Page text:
When Anne Boleyn was beheaded in 1536 on the orders of her husband, King Henry VIII, she left behind a country that had been profoundly changed due to her role as its queen. She also left behind a daughter who would become one of England’s most famous and influential rulers. In many ways, Elizabeth I appears as the opposite of her mother. While Anne reigned as queen consort for only three years, Elizabeth I’s rule saw a forty-five year golden age of history. Anne’s life and death were always recounted in the context of her husband, while Elizabeth infamously never married and remained fully in her power until her death in 1603.
It would be understandable to assume that the disgraced Anne who was executed when Elizabeth was a toddler would have little influence on the development of England’s future monarch. However, historian Tracy Borman describes how this was not the case in her dual biography, “Anne Boleyn & Elizabeth I: The Mother and Daughter Who Changed History.” Borman delves into the psychology of the two women, and explores how their experiences and personalities reflect one another, despite having such limited time together. She builds a compelling case for how Elizabeth truly was her mother’s daughter, for better and worse. The effect of losing her mother at a young age, at the hands of her father, and then being forbidden from openly mourning her while the rest of the world vilifies her, absolutely influenced Elizabeth’s behavior before and during her reign. A notable detail is a pendant belonging to Anne that Elizabeth wore in secret to honor her; there is a profound sentimentality to wearing your late mother’s jewelry that many in a modern audience can relate to.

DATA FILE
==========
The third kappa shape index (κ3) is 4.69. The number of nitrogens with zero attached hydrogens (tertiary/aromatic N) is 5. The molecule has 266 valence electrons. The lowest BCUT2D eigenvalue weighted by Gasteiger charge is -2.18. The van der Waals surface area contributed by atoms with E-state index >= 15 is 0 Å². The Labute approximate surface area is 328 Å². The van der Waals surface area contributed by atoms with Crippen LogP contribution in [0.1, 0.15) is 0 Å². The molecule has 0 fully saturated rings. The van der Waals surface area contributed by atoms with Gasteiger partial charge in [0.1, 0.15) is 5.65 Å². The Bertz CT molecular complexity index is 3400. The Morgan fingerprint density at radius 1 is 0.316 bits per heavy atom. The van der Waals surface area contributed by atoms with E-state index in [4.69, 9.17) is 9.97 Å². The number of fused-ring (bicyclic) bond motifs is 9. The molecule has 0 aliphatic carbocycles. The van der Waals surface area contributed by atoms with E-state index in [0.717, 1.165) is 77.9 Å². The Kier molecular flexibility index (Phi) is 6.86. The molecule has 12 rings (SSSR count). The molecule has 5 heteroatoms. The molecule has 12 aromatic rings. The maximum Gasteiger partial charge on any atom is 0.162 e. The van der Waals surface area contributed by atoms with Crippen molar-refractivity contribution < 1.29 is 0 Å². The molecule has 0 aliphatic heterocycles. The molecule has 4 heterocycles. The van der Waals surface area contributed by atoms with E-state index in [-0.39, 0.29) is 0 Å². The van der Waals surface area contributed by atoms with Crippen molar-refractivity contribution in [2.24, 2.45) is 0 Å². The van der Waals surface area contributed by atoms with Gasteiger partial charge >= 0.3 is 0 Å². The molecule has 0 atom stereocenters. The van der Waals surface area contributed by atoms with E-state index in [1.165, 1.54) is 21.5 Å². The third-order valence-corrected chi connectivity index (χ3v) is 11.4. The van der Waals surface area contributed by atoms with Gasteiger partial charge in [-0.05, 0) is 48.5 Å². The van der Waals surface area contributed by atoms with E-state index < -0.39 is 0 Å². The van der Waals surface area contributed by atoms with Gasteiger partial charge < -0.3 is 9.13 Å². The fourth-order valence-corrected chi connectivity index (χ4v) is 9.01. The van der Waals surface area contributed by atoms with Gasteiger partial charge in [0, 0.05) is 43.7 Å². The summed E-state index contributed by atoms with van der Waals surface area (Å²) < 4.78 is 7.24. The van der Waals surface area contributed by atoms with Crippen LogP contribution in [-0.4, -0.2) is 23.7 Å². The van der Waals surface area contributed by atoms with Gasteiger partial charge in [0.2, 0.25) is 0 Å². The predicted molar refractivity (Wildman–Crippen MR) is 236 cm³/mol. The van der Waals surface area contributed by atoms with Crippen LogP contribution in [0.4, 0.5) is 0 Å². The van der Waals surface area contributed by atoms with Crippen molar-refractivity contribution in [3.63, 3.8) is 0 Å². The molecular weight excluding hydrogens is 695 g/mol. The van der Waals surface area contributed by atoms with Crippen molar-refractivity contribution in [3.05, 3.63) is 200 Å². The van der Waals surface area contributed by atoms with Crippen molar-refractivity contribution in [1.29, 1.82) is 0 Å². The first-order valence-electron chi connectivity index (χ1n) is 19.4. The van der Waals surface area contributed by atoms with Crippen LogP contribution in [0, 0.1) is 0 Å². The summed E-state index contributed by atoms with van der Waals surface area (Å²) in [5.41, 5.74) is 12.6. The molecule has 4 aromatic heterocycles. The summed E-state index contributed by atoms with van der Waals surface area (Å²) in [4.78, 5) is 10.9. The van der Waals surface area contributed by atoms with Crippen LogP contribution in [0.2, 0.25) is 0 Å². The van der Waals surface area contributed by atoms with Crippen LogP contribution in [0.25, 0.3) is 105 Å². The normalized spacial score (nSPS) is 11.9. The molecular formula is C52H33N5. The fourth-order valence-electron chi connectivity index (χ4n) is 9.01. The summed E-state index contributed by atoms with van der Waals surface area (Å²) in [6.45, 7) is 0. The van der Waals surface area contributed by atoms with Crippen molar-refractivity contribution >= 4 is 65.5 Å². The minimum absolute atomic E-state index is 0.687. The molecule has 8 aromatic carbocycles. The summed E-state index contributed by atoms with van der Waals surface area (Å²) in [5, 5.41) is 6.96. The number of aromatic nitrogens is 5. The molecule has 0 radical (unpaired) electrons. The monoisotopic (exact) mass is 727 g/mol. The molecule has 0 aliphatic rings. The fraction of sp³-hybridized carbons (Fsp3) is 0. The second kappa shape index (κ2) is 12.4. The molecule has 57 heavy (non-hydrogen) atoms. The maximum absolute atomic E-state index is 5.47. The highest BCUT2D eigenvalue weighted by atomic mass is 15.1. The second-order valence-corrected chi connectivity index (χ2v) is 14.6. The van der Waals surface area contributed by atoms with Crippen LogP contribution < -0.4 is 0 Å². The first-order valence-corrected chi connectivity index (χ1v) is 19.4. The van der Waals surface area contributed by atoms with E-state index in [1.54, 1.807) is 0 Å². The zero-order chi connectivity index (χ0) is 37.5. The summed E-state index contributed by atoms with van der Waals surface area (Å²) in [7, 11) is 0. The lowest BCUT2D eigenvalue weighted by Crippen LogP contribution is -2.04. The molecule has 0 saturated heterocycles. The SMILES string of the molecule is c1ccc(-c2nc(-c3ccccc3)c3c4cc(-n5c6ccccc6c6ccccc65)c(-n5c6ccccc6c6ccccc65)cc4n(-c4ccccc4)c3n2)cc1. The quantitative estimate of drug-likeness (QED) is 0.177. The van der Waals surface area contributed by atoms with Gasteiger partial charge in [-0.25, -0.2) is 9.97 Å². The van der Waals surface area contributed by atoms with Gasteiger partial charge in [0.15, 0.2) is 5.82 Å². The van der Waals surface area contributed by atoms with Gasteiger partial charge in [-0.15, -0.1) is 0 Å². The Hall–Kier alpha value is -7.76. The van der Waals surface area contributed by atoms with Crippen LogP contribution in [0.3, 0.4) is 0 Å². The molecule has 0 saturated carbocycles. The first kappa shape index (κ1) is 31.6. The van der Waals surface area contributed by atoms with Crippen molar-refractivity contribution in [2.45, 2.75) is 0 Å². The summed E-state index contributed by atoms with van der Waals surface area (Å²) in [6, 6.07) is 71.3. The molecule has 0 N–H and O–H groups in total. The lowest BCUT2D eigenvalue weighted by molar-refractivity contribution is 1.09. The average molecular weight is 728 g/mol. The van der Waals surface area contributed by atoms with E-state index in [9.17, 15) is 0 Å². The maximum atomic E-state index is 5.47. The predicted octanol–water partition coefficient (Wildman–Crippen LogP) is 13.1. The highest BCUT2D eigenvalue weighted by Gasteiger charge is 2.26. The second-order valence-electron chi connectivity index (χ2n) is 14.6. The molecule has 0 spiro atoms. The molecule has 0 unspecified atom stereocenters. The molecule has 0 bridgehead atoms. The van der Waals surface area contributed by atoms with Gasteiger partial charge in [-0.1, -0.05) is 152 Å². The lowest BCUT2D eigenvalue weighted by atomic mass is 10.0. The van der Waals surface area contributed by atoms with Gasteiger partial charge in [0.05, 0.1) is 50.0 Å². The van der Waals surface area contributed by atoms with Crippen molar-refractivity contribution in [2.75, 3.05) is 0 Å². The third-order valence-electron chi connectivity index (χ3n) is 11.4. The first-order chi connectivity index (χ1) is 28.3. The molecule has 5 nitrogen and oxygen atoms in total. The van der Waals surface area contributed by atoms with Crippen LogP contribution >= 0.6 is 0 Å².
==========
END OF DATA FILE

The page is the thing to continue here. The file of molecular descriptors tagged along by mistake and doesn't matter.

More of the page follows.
Borman’s accessible writing style helps dismantle the mythology surrounding the two women, and she aims to paint a portrait of them that feels true to life, one honest about the remarkable circumstances they lived through and the historic changes they brought about in their respective times. Borman makes a point of illuminating both as their own persons, not just as they existed in the context of Henry VIII, while also drawing a connection between how Elizabeth lived her life and what she learned posthumously from Anne. I would recommend this book to anyone who has an interest in the Tudor dynasty, but especially to anyone looking for a biography that emphasizes the effect one person’s life can have on their children, and how that legacy manifests.